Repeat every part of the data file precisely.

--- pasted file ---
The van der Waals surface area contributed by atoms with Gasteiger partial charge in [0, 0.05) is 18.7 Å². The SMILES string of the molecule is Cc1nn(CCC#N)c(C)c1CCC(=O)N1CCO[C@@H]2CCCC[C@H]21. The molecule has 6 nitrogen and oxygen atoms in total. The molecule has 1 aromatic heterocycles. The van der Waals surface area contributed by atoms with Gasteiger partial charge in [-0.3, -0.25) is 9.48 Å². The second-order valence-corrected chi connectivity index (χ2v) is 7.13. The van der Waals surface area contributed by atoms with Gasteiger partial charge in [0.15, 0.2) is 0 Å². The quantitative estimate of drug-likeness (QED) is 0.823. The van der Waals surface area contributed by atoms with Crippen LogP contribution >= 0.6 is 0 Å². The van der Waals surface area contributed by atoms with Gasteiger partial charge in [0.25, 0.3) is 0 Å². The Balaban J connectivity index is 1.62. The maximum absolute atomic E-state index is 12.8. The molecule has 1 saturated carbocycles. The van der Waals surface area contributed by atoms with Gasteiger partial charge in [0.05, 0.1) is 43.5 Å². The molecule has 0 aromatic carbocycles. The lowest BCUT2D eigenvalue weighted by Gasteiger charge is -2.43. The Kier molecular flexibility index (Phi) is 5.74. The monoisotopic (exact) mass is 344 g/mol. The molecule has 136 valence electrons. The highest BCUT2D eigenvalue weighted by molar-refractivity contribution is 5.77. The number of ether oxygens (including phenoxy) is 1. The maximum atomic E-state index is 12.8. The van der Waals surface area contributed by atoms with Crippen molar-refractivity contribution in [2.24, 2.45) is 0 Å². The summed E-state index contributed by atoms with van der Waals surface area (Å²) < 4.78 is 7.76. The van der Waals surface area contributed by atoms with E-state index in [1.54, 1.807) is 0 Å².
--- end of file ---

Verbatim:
The van der Waals surface area contributed by atoms with Gasteiger partial charge in [0, 0.05) is 18.7 Å². The SMILES string of the molecule is Cc1nn(CCC#N)c(C)c1CCC(=O)N1CCO[C@@H]2CCCC[C@H]21. The molecule has 6 nitrogen and oxygen atoms in total. The molecule has 1 aromatic heterocycles. The van der Waals surface area contributed by atoms with Gasteiger partial charge in [-0.3, -0.25) is 9.48 Å². The second-order valence-corrected chi connectivity index (χ2v) is 7.13. The van der Waals surface area contributed by atoms with Gasteiger partial charge in [0.15, 0.2) is 0 Å². The quantitative estimate of drug-likeness (QED) is 0.823. The van der Waals surface area contributed by atoms with Crippen LogP contribution >= 0.6 is 0 Å². The van der Waals surface area contributed by atoms with Gasteiger partial charge in [0.25, 0.3) is 0 Å². The Balaban J connectivity index is 1.62. The maximum absolute atomic E-state index is 12.8. The molecule has 1 saturated carbocycles. The van der Waals surface area contributed by atoms with Gasteiger partial charge in [0.05, 0.1) is 43.5 Å². The molecule has 0 aromatic carbocycles. The lowest BCUT2D eigenvalue weighted by Gasteiger charge is -2.43. The Kier molecular flexibility index (Phi) is 5.74. The monoisotopic (exact) mass is 344 g/mol. The molecule has 136 valence electrons. The highest BCUT2D eigenvalue weighted by molar-refractivity contribution is 5.77. The number of ether oxygens (including phenoxy) is 1. The maximum atomic E-state index is 12.8. The van der Waals surface area contributed by atoms with Crippen molar-refractivity contribution in [2.24, 2.45) is 0 Å². The summed E-state index contributed by atoms with van der Waals surface area (Å²) < 4.78 is 7.76. The van der Waals surface area contributed by atoms with E-state index in [1.54, 1.807) is 0 Å².